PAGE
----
10 All American Hotel Colorado Facts
Think you know history? Think again. With a lineage that dates back over 125 years, Hotel Colorado is celebrating its unique American heritage all month long with interesting facts you may or may not know about!
1. Illuminating. In addition to building the Hotel Colorado and the Hot Springs Pool, engineer and entrepreneur, Walter Devereux was a key figure in bringing electric lighting to town. Thanks to his ingenuity, Glenwood Springs had electricity even before New York City. Hotel Colorado dazzled guests with modern lighting at a time when few people had experienced the magical brightness of flipping a switch.
2. The Western Whitehouse. In 1905, the Hotel Colorado became the temporary White House for President Theodore Roosevelt. The 26th U.S. president brought along his cabinet and ran the country for several weeks from the hotel. Already a fan of the state of Colorado, Roosevelt had stayed at Hotel Colorado on multiple previous occasions for big game hunting excursions.
3. Presidential Pit Stop. On September 23, 1909, President William Howard Taft stopped at the Hotel Colorado on his way to officiate the opening of the Gunnison-Uncompahgre tunnel. Following a breakfast at the hotel, he was invited to soak at the hot springs. With his trademark sense of humor, he declined, “I’ve found it’s much better for a fat man like myself not to bathe in public.”
4. Not So Fast. During one of his stays, while Roosevelt greeted his Glenwood Springs constituents, an enterprising photographer set up a camera near the receiving line and shot what is believed to be the first movie footage of a U.S. president. A group of scantily clad women pushed in to shake hands with the president. Upon review, the women were believed to be prostitutes from the red-light district across the river. The president’s aides seized and destroyed the film, citing it was not in the best interest of the nation.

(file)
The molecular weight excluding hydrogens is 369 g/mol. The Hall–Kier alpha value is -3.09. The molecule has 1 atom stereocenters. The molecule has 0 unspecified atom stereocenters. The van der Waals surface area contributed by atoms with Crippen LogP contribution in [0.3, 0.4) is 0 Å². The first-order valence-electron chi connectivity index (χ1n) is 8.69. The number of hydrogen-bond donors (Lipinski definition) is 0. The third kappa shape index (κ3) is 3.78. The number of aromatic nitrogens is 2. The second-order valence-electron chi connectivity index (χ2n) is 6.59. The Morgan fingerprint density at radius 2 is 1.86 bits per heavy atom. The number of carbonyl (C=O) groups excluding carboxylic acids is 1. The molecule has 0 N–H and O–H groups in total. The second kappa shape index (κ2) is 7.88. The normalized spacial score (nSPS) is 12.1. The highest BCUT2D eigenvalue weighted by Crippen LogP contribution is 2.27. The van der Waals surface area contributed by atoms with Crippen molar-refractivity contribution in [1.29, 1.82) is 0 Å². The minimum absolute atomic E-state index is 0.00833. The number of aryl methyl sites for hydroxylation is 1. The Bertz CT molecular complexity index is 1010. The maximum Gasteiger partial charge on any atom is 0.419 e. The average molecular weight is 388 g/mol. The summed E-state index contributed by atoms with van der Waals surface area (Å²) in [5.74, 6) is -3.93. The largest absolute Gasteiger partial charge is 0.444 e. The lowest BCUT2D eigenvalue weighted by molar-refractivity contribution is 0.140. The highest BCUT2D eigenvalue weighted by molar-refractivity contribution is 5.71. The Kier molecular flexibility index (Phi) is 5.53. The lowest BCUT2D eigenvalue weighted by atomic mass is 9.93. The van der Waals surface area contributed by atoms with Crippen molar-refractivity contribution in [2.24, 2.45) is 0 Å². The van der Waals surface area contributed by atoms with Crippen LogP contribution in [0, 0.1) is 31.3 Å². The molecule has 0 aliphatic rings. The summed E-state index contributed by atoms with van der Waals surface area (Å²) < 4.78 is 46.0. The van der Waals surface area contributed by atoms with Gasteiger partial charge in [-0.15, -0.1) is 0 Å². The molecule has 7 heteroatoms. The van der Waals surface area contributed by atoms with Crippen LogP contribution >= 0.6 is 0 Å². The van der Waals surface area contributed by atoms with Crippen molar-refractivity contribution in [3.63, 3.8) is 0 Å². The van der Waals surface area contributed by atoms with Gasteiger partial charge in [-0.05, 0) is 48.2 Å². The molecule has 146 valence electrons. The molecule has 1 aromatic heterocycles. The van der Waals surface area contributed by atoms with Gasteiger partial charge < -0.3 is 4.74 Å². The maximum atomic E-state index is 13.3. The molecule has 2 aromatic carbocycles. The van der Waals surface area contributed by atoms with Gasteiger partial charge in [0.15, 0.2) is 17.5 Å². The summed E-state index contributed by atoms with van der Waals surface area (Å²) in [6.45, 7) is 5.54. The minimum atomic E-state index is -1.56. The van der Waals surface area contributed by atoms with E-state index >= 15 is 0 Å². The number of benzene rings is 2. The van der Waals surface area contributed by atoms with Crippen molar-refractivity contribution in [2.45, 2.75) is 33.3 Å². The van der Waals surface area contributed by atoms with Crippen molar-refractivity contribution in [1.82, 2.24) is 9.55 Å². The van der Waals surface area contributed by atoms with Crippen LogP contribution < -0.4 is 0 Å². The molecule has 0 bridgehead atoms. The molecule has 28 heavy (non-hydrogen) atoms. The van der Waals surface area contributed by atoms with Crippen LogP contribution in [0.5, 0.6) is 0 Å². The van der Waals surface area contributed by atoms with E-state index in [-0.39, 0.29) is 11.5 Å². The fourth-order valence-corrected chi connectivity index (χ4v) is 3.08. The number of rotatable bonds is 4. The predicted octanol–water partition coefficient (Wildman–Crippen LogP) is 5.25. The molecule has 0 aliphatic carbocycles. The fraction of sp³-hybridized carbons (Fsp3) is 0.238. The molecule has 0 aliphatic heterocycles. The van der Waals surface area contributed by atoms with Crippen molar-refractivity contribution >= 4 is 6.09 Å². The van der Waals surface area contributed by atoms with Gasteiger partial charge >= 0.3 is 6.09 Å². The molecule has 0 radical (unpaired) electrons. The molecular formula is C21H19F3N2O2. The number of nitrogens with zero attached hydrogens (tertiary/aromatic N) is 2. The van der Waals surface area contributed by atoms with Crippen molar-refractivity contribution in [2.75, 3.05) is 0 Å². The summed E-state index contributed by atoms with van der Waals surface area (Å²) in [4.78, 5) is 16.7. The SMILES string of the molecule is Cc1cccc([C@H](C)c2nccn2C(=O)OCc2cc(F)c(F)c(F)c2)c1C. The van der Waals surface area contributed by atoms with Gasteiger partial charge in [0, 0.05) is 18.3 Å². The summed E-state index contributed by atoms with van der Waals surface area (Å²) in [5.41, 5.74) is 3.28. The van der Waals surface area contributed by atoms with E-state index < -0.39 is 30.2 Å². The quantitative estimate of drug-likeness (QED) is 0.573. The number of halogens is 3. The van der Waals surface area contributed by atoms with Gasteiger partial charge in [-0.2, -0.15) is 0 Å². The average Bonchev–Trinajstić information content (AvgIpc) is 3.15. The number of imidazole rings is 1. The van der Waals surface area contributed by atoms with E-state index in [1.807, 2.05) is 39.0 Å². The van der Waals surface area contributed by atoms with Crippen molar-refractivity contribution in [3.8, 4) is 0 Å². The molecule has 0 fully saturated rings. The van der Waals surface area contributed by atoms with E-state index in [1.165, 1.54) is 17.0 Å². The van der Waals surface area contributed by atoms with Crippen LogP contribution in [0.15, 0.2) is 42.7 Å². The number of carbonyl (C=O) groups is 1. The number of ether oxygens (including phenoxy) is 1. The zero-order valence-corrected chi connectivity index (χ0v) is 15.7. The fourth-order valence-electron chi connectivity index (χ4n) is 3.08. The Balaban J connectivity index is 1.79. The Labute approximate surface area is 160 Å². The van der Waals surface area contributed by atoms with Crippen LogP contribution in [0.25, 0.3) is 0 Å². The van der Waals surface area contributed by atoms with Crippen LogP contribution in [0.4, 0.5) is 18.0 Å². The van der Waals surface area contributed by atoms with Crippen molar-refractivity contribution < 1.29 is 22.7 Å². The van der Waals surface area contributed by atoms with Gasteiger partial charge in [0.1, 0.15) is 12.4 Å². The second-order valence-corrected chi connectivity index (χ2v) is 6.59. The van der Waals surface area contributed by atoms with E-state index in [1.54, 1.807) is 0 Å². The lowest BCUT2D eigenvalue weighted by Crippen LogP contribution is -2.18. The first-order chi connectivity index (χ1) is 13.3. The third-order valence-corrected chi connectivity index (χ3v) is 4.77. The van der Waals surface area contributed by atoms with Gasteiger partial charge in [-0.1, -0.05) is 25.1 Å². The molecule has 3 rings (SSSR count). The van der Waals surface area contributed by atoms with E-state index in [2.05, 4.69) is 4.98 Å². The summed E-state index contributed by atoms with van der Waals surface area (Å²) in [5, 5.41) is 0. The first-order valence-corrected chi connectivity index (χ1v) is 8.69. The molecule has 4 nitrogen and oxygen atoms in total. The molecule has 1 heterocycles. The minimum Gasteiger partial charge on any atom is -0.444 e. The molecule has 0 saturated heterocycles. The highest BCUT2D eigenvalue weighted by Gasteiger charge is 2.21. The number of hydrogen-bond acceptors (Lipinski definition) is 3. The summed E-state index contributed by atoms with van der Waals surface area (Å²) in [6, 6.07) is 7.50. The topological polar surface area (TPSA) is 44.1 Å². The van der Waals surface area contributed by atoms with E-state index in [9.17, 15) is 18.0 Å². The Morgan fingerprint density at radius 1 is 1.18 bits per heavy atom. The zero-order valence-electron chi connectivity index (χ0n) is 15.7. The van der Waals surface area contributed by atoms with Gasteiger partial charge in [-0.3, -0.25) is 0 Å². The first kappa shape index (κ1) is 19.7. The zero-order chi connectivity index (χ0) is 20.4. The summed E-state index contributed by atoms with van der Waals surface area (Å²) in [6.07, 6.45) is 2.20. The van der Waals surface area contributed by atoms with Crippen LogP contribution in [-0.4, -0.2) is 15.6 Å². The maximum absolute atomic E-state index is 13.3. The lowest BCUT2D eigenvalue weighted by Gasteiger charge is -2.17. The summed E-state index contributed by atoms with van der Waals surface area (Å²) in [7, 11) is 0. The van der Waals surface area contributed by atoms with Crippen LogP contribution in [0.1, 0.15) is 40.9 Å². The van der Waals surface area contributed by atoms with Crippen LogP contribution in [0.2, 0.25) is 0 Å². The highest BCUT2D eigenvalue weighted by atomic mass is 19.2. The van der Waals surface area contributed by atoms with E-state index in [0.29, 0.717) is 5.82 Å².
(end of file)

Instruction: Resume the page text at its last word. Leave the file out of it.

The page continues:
5. Grand Opening. In addition to building the Hotel Colorado which opened in 1893, visionary founder Walter Devereux also opened the Hot Springs Pool on none other than July 4, 1888. It has been known as the world’s largest hot springs pool ever since.
6. In the Navy Now. In 1943, as WWII raged, the Navy commissioned the Hotel Colorado and the Hot Springs Pool as a convalescent hospital for wounded soldiers. Injured young men arrived in town by train for care. Instead of luxurious guest quarters, rooms were converted to house four to eight patients in bunks. A total of 6,525 men were admitted during its 33 months of operation.
7. Mafioso Man. The infamous 1930s Chicago gangster Al Capone was known to visit Hotel Colorado even though he was not particularly welcome. His stays were such high visibility events that a special canopy was necessary to keep his arrivals and departures secretive.
8. Hope Diamond. One of the most famous jewels in the world, its providence dates back almost four centuries. Evalyn Walsh McLean who died in 1947 was the last private owner of the 45-carat Hope Diamond, also called the Star of the East. She writes of her stay at Hotel Colorado on July Fourth in her memoir Father Struck it Rich.
9. Preserving the Past. Hotel Colorado was designated a National Historic Landmark in 1974.
10. Standard Bearer. Finally, be sure to look up. Gracing the Hotel Colorado’s two iconic towers are the flags of the United States and the State of Colorado. We are proud to fly them both.
Learn more and make reservations to stay at the historic Hotel Colorado today.